Some of the recommended local fare to try; Bola de Lamego, sandwiches made with fresh breads and fillings, Alheira smoked sausage and Arroz de Cabidela, a Portuguese risotto-like dish. While there are some great dining opportunities in and around Pinhão, some of the best dining can be found in the Quintas throughout the region. Pinhão even has a Michlin rated restaurant, Rabelo, known for its high standards and reputation as being the “best of the best” in the area. Located in a small hotel overlooking the river, Rabelo offers a modern take on local Portuguese fare. Of course don’t forget the Ports and unfortified wines that will make every bite taste better then the last.
Now that you are well nourished, you are ready for some adventure in the vineyards.
Hike the Douro Valley – One of the experiences that separates the Douro Valley wine region from others is the ability to hike your way through the area. The public trails through the villages and vineyards allow you to familiarize yourself with the famed wine region and its terraced slopes.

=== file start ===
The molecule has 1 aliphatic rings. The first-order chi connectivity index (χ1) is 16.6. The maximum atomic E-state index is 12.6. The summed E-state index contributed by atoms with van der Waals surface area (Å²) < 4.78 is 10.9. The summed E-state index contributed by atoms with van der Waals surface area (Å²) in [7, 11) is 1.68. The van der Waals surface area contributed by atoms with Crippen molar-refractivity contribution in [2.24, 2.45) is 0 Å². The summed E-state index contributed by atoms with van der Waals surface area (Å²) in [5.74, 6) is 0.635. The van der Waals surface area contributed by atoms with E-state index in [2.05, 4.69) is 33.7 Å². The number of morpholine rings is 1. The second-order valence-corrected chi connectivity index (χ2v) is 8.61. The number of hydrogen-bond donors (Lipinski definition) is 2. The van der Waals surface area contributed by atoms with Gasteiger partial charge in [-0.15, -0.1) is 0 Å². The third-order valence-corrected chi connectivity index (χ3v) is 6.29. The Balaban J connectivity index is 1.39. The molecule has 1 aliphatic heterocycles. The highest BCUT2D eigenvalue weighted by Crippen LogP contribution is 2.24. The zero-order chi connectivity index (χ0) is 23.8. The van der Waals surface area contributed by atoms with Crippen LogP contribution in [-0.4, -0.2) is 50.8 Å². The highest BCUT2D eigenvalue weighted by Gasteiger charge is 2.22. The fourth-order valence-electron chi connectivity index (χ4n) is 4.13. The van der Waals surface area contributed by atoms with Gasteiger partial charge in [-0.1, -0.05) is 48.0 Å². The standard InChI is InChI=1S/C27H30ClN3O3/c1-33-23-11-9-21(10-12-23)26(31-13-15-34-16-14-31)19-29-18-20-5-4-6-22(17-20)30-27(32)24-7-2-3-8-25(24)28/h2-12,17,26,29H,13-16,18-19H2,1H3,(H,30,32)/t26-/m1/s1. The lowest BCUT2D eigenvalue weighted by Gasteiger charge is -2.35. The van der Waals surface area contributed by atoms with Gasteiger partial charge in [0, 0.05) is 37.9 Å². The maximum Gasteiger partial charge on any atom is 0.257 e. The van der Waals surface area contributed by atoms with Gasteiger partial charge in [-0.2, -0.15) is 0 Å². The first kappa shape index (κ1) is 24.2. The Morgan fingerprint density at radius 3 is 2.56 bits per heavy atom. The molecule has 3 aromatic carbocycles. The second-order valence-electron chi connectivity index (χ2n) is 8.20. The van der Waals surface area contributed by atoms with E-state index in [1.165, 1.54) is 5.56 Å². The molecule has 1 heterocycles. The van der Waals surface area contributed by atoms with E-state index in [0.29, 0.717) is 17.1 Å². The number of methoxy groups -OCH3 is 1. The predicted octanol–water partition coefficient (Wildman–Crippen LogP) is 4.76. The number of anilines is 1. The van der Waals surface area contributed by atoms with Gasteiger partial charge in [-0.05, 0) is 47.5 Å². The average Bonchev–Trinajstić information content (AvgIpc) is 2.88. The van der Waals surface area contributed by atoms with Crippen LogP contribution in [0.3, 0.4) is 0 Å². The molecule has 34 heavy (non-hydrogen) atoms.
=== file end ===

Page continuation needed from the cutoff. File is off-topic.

If hiking on your own seems risky, then take advantage of the opportunity to arrange a guided tour or hop onto a guided trail tour offered by one of the many Quintas throughout the region.
As the center of wine production in Portugal, Pinhão offers plenty of experiences to immerse oneself into fully understanding the famed region. Familiarizing oneself with the grapes grown in the locally produced Port wines, learning about the historic production methods and of course sampling some of the Douro’s finest offerings are all included in time spent here. Pinhão is the perfect base for exploring the central Douro Valley and enjoying the region’s highlights.
Many of the experiences discussed above are provided excursions on a Douro river cruise from the main city center of Northern Portugal, Porto. Enjoy seven days of travel on the scenic river stopping along the way to enjoy the amazing sites and flavors that this beautiful region has to offer.